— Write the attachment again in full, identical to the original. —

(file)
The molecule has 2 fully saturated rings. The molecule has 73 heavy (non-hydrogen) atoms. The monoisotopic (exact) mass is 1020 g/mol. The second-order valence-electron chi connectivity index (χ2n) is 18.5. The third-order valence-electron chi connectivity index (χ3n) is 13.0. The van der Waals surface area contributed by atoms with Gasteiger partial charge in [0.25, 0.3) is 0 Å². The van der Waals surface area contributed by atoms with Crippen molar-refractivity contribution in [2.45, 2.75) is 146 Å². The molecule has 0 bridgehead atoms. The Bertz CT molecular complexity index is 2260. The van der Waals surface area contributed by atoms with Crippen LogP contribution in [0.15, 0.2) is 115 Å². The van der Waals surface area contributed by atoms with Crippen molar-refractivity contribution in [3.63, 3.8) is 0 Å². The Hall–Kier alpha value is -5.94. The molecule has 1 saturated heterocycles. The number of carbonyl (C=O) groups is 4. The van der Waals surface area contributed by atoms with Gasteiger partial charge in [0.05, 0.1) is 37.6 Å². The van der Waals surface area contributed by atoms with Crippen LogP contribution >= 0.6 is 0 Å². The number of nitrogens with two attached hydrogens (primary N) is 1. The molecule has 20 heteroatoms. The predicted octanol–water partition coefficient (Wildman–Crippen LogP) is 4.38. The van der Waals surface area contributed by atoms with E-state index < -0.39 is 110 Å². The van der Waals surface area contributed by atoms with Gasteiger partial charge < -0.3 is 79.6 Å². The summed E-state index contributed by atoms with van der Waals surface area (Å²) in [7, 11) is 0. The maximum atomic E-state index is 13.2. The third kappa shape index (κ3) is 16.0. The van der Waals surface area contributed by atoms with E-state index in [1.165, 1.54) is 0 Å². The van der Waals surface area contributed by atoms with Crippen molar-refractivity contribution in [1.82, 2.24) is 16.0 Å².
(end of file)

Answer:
The molecule has 2 fully saturated rings. The molecule has 73 heavy (non-hydrogen) atoms. The monoisotopic (exact) mass is 1020 g/mol. The second-order valence-electron chi connectivity index (χ2n) is 18.5. The third-order valence-electron chi connectivity index (χ3n) is 13.0. The van der Waals surface area contributed by atoms with Gasteiger partial charge in [0.25, 0.3) is 0 Å². The van der Waals surface area contributed by atoms with Crippen molar-refractivity contribution in [2.45, 2.75) is 146 Å². The molecule has 0 bridgehead atoms. The Bertz CT molecular complexity index is 2260. The van der Waals surface area contributed by atoms with Crippen LogP contribution in [0.15, 0.2) is 115 Å². The van der Waals surface area contributed by atoms with Crippen molar-refractivity contribution in [3.63, 3.8) is 0 Å². The Hall–Kier alpha value is -5.94. The molecule has 1 saturated heterocycles. The number of carbonyl (C=O) groups is 4. The van der Waals surface area contributed by atoms with Gasteiger partial charge in [0.05, 0.1) is 37.6 Å². The van der Waals surface area contributed by atoms with Crippen LogP contribution >= 0.6 is 0 Å². The number of nitrogens with two attached hydrogens (primary N) is 1. The molecule has 20 heteroatoms. The predicted octanol–water partition coefficient (Wildman–Crippen LogP) is 4.38. The van der Waals surface area contributed by atoms with E-state index < -0.39 is 110 Å². The van der Waals surface area contributed by atoms with Gasteiger partial charge < -0.3 is 79.6 Å². The summed E-state index contributed by atoms with van der Waals surface area (Å²) in [7, 11) is 0. The maximum atomic E-state index is 13.2. The third kappa shape index (κ3) is 16.0. The van der Waals surface area contributed by atoms with E-state index in [1.165, 1.54) is 0 Å². The van der Waals surface area contributed by atoms with Crippen molar-refractivity contribution in [1.82, 2.24) is 16.0 Å².